MPAA v. Zediva Is Shaping Up To Be Quite The Legal Showdown

Zediva is a quirky online movie rental business, launched in March. By using only physical DVDs-one per customer at a time-Zediva hopes to be able to create a video-on-demand business without getting licensing deals from the owners of the movies it streams. That wasn’t going to work for the MPAA, which sued Zediva a few weeks after it launched. But now Zediva has lawyered up in a big way, hiring a team of IP lawyers from Durie Tangri, an elite San Francisco IP law firm that has given the entertainment industry a run for its money before.

Zediva’s business model immediately captured the interest of some copyright scholars, who wondered publicly how it would fare in court. But the whole exercise may have been academic, since it wasn’t clear if Zediva-a tiny Palo Alto startup with five employees-would be able to stand up to the legal resources that a group like the MPAA has at its disposal.

Now it’s clear the Zediva showdown is going to be more “clash of the titans” than “quiz for your law school class.” The movie studio plaintiffs are asking for a preliminary injunction to shut the service down right away; that is being briefed and will be argued in late July, in the Los Angeles federal court where they filed suit.

Zediva’s lawyers will likely be arguing that their client doesn’t do any copying at all; it just plays back the DVD you choose, but from a different location. It’s simply “place shifting,” a business strategy that has already been ratified by a federal appeals court in New York, which ruled in favor of Cablevision’s remote-DVR service back in 2009.

The studios have said Zediva’s strategy for getting around copyright is “disingenuous,” and their lawyers are likely to argue that Zediva’s streaming over the internet constitutes a “public performance” that requires permission under copyright law. They will likely look to case law that has forced hotels to get permission from copyright holders to set up their own closed VOD systems to show in rooms.

This is definitely going to be one to watch. Not since the 2009 trial over RealDVD has Hollywood faced off with a tech company so directly over a new product that pushed the boundaries of copyright.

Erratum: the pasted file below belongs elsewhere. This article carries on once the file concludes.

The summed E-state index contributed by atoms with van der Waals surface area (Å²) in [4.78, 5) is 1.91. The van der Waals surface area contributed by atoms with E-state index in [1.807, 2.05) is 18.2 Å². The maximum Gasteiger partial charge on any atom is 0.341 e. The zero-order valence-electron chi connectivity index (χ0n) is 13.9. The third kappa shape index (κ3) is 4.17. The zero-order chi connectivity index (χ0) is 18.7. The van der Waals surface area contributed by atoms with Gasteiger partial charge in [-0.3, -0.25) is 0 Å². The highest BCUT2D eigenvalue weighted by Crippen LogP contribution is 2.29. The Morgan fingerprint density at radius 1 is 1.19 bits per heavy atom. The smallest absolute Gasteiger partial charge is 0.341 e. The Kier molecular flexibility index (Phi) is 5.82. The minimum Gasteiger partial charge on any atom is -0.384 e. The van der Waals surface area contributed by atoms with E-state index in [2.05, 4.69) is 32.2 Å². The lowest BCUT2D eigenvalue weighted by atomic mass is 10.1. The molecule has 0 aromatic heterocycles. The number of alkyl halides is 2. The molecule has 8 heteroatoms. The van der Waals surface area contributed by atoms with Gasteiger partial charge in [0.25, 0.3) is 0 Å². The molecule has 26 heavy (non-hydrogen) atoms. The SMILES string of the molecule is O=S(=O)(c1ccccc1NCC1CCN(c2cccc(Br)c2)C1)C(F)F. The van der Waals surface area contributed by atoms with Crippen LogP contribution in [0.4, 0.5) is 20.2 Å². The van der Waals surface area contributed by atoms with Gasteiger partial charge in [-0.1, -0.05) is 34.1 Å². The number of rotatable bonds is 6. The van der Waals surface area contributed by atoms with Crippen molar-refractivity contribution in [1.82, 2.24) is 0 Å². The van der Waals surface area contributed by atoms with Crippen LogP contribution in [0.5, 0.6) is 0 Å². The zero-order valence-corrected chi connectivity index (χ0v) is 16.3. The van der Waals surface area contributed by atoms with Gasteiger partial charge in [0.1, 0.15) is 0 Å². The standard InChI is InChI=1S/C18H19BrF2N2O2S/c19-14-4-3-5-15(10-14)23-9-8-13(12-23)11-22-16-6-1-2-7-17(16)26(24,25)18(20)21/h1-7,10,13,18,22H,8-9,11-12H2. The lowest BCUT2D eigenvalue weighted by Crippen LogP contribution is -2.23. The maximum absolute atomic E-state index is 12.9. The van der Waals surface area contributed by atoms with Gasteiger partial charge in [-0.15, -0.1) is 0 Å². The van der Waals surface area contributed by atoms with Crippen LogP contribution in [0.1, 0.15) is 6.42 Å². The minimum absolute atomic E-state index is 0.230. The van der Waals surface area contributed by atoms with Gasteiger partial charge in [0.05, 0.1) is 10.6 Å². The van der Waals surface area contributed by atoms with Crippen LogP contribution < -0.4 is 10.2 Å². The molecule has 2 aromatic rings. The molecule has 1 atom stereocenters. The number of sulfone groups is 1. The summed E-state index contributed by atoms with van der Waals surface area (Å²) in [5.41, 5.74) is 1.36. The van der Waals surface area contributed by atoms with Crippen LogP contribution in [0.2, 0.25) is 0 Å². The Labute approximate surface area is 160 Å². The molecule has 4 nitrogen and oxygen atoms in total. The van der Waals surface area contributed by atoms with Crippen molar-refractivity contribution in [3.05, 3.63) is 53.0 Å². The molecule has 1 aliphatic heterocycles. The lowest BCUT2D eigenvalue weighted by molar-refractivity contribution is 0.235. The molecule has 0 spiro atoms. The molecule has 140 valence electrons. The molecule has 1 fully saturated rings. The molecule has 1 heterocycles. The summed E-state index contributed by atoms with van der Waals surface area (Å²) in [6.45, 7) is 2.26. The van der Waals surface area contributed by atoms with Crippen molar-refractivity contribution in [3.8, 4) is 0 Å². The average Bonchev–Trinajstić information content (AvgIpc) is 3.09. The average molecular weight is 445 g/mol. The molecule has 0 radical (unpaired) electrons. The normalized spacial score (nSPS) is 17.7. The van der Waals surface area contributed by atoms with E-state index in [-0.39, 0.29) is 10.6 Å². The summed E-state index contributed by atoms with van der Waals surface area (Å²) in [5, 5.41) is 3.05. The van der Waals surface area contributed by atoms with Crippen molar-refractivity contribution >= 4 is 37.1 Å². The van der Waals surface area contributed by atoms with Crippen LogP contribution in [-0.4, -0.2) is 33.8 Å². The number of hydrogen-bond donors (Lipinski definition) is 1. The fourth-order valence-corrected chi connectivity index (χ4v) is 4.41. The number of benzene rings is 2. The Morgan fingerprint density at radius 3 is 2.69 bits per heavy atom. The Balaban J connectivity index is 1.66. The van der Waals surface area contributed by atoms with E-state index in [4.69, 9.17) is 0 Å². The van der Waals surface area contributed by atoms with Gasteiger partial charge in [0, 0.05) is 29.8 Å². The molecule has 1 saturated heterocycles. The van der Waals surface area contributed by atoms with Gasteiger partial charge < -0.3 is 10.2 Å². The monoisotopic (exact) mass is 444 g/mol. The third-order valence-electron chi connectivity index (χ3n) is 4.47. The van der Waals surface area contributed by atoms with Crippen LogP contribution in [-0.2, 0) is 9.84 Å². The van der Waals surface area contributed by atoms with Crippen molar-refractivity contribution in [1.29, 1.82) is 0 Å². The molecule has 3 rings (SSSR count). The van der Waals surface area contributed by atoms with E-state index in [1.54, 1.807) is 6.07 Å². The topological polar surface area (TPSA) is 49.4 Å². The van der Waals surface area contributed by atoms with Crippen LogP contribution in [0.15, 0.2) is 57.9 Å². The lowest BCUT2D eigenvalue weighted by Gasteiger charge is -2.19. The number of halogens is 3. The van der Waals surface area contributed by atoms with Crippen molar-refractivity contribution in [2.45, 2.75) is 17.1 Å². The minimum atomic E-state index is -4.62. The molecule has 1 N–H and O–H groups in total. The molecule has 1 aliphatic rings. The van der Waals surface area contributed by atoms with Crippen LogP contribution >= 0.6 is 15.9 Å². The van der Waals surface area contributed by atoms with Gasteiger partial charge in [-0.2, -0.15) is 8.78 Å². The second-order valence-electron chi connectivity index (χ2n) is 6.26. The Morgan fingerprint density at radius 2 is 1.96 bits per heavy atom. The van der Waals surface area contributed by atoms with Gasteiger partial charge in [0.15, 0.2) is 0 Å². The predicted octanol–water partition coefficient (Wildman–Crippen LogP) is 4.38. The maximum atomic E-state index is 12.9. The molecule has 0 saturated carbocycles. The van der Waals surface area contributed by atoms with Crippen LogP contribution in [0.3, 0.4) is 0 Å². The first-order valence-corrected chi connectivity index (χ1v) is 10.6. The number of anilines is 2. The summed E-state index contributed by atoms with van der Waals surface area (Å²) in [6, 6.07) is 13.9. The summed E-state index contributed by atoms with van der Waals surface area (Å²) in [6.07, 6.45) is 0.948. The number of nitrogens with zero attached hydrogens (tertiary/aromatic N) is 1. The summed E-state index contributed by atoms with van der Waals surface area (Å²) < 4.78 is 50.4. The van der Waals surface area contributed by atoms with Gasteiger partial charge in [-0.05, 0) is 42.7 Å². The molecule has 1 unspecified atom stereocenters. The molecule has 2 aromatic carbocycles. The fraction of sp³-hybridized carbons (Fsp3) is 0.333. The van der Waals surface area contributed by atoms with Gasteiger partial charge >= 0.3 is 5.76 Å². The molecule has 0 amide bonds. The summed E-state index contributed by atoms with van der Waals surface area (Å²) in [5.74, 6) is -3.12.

For The Defense
Zediva’s team consists of three lawyers from Durie Tangri, a small law firm that has helped many technology companies get out of tough IP jams. The firm handles some of the toughest cases for Google (NSDQ: GOOG) and Comcast; (NSDQ: CMCSA) its lawyers have helped Quantcast defend against privacy lawsuits and recently worked with Rovi to launch a patent lawsuit against IMDb.

The team working the Zediva case includes Joe Gratz, who recently helped a small music re-seller beat Universal Music Group on appeal, a case that broke apart UMG’s whole licensing scheme for promotional CDs. Also working for Zediva is Michael Page, who successfully defended the Grokster file-sharing service against legal attacks from the entertainment industry, winning victories in both district and appeals courts. (Grokster ultimately lost at the U.S. Supreme Court.) Page also has an undefeated record defending Google from various trademark owners who have brought lawsuits complaining about the search engine’s sale of trademarked keyword advertising.

The team is rounded out by Mark Lemley, a Stanford Professor and all-around IP guru who has testified before Congress several times on intellectual property issues.

For The Plaintiffs
The movie studios have hired a crack team of lawyers from Munger, Tolles & Olson, a Los Angeles law firm with deep roots in the entertainment industry.

The team includes Glenn Pomerantz and Kelly Klaus, the lawyers who have been dishing out the pain to the Limewire file-sharing service for some time now. In fact, for the past week, Pomerantz has been in front of a New York jury making his case for big damages against Limewire.

These MTO lawyers have shown they know how to hit the “off switch” on new tech products that push up against the boundaries of copyright law. Limewire has been shuttered since October-thanks in part to the legal work done by Klaus and Pomerantz. Asked RealNetworks (NSDQ: RNWK) how well RealDVD is doing these days? That case ended with the product never being launched, and RealNetworks ended up paying the studios’ $4.5 million legal bill. Klaus was on that team, as well as another lawyer now working on the Zediva case, Rohit Singla. Ever heard of music search engine Seeqpod? The company went bankrupt, unable to litigate against MTO lawyers, including Klaus and Pomerantz.

Klaus is also representing Universal Music Group in the “dancing baby” case over YouTube and fair use; in that case, he’s fighting a mom-blogger who got together with pro bono lawyers from the Electronic Frontier Foundation and sued UMG over a copyright takedown notice.

Two MPAA lawyers are also listed as counsel of record on the case. One of them is Ben Sheffner, formerly an attorney for NBC Universal, who became well-known as a blogger on copyright issues. In a blogosphere full of copyright skeptics, Sheffner was a respected voice in favor of strong copyright. Sheffner’s blog, Copyrights and Campaigns, has been inactive since he joined the MPAA as an anti-piracy litigator in February of this year.